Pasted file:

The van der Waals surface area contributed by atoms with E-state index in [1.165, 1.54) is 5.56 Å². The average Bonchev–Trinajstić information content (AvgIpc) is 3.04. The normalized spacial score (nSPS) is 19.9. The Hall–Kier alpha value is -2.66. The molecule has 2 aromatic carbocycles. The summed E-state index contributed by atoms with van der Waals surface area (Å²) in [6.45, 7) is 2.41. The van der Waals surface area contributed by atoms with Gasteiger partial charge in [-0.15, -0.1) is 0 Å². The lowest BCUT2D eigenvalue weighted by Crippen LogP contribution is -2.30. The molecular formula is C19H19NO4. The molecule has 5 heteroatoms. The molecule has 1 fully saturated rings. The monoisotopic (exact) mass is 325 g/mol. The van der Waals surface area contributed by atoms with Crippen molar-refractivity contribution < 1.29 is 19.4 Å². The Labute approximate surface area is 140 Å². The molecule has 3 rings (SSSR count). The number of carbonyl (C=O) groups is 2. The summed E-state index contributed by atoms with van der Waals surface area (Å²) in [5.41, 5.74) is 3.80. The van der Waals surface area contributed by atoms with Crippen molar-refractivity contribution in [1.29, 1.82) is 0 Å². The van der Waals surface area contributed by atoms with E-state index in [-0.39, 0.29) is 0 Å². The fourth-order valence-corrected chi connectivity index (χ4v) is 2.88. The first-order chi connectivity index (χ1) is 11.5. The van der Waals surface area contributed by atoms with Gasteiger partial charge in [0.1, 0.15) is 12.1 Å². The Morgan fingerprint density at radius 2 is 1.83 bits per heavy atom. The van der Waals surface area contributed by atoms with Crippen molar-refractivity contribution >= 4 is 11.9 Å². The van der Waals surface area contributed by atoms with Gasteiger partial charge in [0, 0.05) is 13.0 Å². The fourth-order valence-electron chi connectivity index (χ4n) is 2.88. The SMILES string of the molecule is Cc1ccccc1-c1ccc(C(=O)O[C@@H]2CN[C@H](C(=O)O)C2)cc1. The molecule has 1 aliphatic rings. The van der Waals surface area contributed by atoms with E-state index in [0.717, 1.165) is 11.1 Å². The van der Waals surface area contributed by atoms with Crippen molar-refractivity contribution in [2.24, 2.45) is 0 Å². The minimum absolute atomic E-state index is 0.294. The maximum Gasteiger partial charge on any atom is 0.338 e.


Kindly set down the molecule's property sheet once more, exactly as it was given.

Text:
The van der Waals surface area contributed by atoms with E-state index in [1.165, 1.54) is 5.56 Å². The average Bonchev–Trinajstić information content (AvgIpc) is 3.04. The normalized spacial score (nSPS) is 19.9. The Hall–Kier alpha value is -2.66. The molecule has 2 aromatic carbocycles. The summed E-state index contributed by atoms with van der Waals surface area (Å²) in [6.45, 7) is 2.41. The van der Waals surface area contributed by atoms with Gasteiger partial charge in [-0.15, -0.1) is 0 Å². The lowest BCUT2D eigenvalue weighted by Crippen LogP contribution is -2.30. The molecular formula is C19H19NO4. The molecule has 5 heteroatoms. The molecule has 1 fully saturated rings. The monoisotopic (exact) mass is 325 g/mol. The van der Waals surface area contributed by atoms with Crippen molar-refractivity contribution < 1.29 is 19.4 Å². The Labute approximate surface area is 140 Å². The molecule has 3 rings (SSSR count). The number of carbonyl (C=O) groups is 2. The summed E-state index contributed by atoms with van der Waals surface area (Å²) in [5.41, 5.74) is 3.80. The van der Waals surface area contributed by atoms with Crippen molar-refractivity contribution in [1.29, 1.82) is 0 Å². The van der Waals surface area contributed by atoms with E-state index in [-0.39, 0.29) is 0 Å². The fourth-order valence-corrected chi connectivity index (χ4v) is 2.88. The first-order chi connectivity index (χ1) is 11.5. The van der Waals surface area contributed by atoms with Gasteiger partial charge in [0.1, 0.15) is 12.1 Å². The Morgan fingerprint density at radius 2 is 1.83 bits per heavy atom. The van der Waals surface area contributed by atoms with Crippen molar-refractivity contribution >= 4 is 11.9 Å². The van der Waals surface area contributed by atoms with Gasteiger partial charge in [0, 0.05) is 13.0 Å². The fourth-order valence-electron chi connectivity index (χ4n) is 2.88. The SMILES string of the molecule is Cc1ccccc1-c1ccc(C(=O)O[C@@H]2CN[C@H](C(=O)O)C2)cc1. The molecule has 1 aliphatic rings. The van der Waals surface area contributed by atoms with E-state index in [0.717, 1.165) is 11.1 Å². The van der Waals surface area contributed by atoms with Crippen molar-refractivity contribution in [2.24, 2.45) is 0 Å². The minimum absolute atomic E-state index is 0.294. The maximum Gasteiger partial charge on any atom is 0.338 e.